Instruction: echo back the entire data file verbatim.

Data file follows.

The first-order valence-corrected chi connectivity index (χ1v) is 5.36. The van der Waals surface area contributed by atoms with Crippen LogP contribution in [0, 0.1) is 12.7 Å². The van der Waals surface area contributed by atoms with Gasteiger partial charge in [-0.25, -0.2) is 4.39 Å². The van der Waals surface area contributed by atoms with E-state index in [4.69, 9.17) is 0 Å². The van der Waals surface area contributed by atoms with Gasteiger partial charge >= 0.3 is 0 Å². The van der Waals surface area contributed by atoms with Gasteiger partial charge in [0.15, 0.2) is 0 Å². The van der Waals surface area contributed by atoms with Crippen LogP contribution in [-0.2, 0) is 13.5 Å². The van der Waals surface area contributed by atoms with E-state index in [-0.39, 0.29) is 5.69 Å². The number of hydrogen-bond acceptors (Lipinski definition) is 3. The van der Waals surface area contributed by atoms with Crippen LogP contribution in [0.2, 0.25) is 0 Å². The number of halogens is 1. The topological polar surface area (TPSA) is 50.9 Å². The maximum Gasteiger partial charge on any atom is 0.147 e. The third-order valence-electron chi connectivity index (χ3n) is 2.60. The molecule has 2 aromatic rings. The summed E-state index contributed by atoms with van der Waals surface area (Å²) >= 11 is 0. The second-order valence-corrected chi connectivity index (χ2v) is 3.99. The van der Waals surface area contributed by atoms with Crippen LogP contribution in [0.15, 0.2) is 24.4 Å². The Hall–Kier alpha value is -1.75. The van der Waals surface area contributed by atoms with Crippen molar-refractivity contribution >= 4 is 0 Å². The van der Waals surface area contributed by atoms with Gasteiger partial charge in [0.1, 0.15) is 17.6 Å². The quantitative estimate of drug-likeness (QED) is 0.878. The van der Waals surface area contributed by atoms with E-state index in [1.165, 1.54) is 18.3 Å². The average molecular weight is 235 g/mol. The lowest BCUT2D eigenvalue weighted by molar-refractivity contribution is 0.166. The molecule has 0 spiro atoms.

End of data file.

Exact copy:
The first-order valence-corrected chi connectivity index (χ1v) is 5.36. The van der Waals surface area contributed by atoms with Crippen LogP contribution in [0, 0.1) is 12.7 Å². The van der Waals surface area contributed by atoms with Gasteiger partial charge in [-0.25, -0.2) is 4.39 Å². The van der Waals surface area contributed by atoms with E-state index in [4.69, 9.17) is 0 Å². The van der Waals surface area contributed by atoms with Gasteiger partial charge >= 0.3 is 0 Å². The van der Waals surface area contributed by atoms with Gasteiger partial charge in [0.15, 0.2) is 0 Å². The van der Waals surface area contributed by atoms with Crippen LogP contribution in [-0.2, 0) is 13.5 Å². The van der Waals surface area contributed by atoms with E-state index in [-0.39, 0.29) is 5.69 Å². The number of hydrogen-bond acceptors (Lipinski definition) is 3. The van der Waals surface area contributed by atoms with Crippen LogP contribution in [0.2, 0.25) is 0 Å². The number of halogens is 1. The topological polar surface area (TPSA) is 50.9 Å². The maximum Gasteiger partial charge on any atom is 0.147 e. The third-order valence-electron chi connectivity index (χ3n) is 2.60. The molecule has 2 aromatic rings. The summed E-state index contributed by atoms with van der Waals surface area (Å²) >= 11 is 0. The second-order valence-corrected chi connectivity index (χ2v) is 3.99. The van der Waals surface area contributed by atoms with Crippen LogP contribution in [0.15, 0.2) is 24.4 Å². The Hall–Kier alpha value is -1.75. The van der Waals surface area contributed by atoms with Crippen molar-refractivity contribution >= 4 is 0 Å². The van der Waals surface area contributed by atoms with Gasteiger partial charge in [0.1, 0.15) is 17.6 Å². The quantitative estimate of drug-likeness (QED) is 0.878. The van der Waals surface area contributed by atoms with E-state index in [1.165, 1.54) is 18.3 Å². The average molecular weight is 235 g/mol. The lowest BCUT2D eigenvalue weighted by molar-refractivity contribution is 0.166. The molecule has 0 spiro atoms.